November 29, 2021

Volume XI, Number 333

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CPSC May Get New Authority Over Liquid Nicotine Containers for E-Cigarettes

For all of you who know the U.S. Consumer Product Safety Commission (CPSC), you know that the agency distinctly does not have authority over tobacco or tobacco products. This arguably wasn’t always the case. Early on, the American Public Health Association petitioned the CPSC to regulate cigarettes containing more than 21 mg of tar. When the Commission voted not to take action, a district court ordered it to under the Federal Hazardous Substances Act (FHSA), but Congress amended the law before the CPSC could take action. See Consumer Product Safety Commission Improvements Act, Pub. L. 94–284, 90 Stat. 503 (May 11, 1976); see also Food & Drug Administration v. Brown & Williamson Corp., 529 U.S. 120, 150–151 (2000) (discussing the petition, litigation, and statutory amendment). Tobacco and tobacco products have been explicitly excluded from CPSC jurisdiction since that 1976 law.

Much has changed since then. Tobacco products have recently evolved beyond traditional cigarettes and other tobacco-leaf–containing products to include “electronic” devices that aerosolize nicotine. Under the 2009 Family Smoking Prevention and Tobacco Control Act (FSPTCA), Pub. L. 111–31, 123 Stat. 1,776 (June 22, 2009), the Food and Drug Administration (FDA) gained authority to regulate tobacco products, which are now defined to include any products that contain nicotine derived from tobacco. Nicotine-containing electronic cigarettes and the “e-liquids” used in them will come under FDA’s tobacco authority as soon as FDA finalizes its “Deeming Regulation.”

The limitation on CPSC’s jurisdiction on products in the “nicotine family” also appears set to be loosened – albeit only slightly – as Congress just passed the Child Nicotine Poisoning Prevention Act (S. 142), which is currently awaiting the President’s signature. The law would impose packaging restrictions on certain liquid nicotine products similar to those already required under the Poison Prevention Packaging Act (PPPA), Pub. L. 91–601, 84 Stat. 1,670 (Dec. 30, 1970).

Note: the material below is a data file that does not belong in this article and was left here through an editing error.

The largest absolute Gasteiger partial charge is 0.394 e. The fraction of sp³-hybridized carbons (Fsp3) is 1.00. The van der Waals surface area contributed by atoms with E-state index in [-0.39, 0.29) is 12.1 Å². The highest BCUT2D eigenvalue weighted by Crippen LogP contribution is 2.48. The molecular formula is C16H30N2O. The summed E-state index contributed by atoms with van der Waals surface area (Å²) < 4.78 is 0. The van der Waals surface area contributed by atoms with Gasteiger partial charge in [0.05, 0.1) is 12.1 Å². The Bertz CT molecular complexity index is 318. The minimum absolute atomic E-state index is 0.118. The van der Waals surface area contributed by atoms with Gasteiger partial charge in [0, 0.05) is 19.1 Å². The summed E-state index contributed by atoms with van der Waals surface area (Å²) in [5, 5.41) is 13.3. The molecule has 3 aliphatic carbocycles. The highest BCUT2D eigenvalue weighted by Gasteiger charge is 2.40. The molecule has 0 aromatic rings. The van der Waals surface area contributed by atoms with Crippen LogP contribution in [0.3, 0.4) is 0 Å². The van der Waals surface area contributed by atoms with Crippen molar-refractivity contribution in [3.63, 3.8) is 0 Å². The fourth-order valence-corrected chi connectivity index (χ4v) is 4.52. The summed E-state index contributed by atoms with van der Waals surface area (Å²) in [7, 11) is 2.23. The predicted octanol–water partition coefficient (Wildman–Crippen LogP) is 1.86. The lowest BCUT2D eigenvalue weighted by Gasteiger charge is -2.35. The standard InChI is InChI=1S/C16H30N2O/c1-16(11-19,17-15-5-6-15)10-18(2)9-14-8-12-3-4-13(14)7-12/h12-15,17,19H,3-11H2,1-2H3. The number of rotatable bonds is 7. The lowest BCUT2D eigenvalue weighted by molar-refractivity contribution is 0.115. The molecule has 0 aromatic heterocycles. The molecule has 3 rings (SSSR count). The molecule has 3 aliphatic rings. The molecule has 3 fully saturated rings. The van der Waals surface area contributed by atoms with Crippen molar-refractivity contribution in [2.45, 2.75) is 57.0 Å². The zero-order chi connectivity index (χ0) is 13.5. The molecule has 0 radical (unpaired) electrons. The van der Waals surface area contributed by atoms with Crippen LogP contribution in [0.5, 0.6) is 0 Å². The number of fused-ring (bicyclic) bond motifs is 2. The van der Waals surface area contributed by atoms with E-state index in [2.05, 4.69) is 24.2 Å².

© 2021 Keller and Heckman LLPNational Law Review, Volume VI, Number 28
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About this Author

Sheila Millar, Keller Heckman, advertising lawyer, privacy attorney
Partner

Sheila A. Millar counsels corporate and association clients on advertising, privacy, product safety, and other public policy and regulatory compliance issues.

Ms. Millar advises clients on an array of advertising and marketing issues.  She represents clients in legislative, rulemaking and self-regulatory actions, advises on claims, and assists in developing and evaluating substantiation for claims. She also has extensive experience in privacy, data security and cybersecurity matters.  She helps clients develop website and app privacy policies,...

202-434-4646
Azim Chowdhury, Keller Heckman, ECigarette Research lawyer, FDA Regulatory Compliance Attorney
Partner

Azim Chowdhury joined Keller and Heckman in 2010 and practices in the area of food, drug, and tobacco law. 

Mr. Chowdhury advises domestic and foreign corporations in matters of FDA and international regulatory compliance. In particular, he assists corporations in establishing clearances for food and drug additives in the U.S., Canada, and the European Union, with an emphasis on indirect additives used in food-contact materials.  Mr. Chowdhury has also developed expertise in tobacco and e-vapor product regulation relating to the implementation...

202.434.4230
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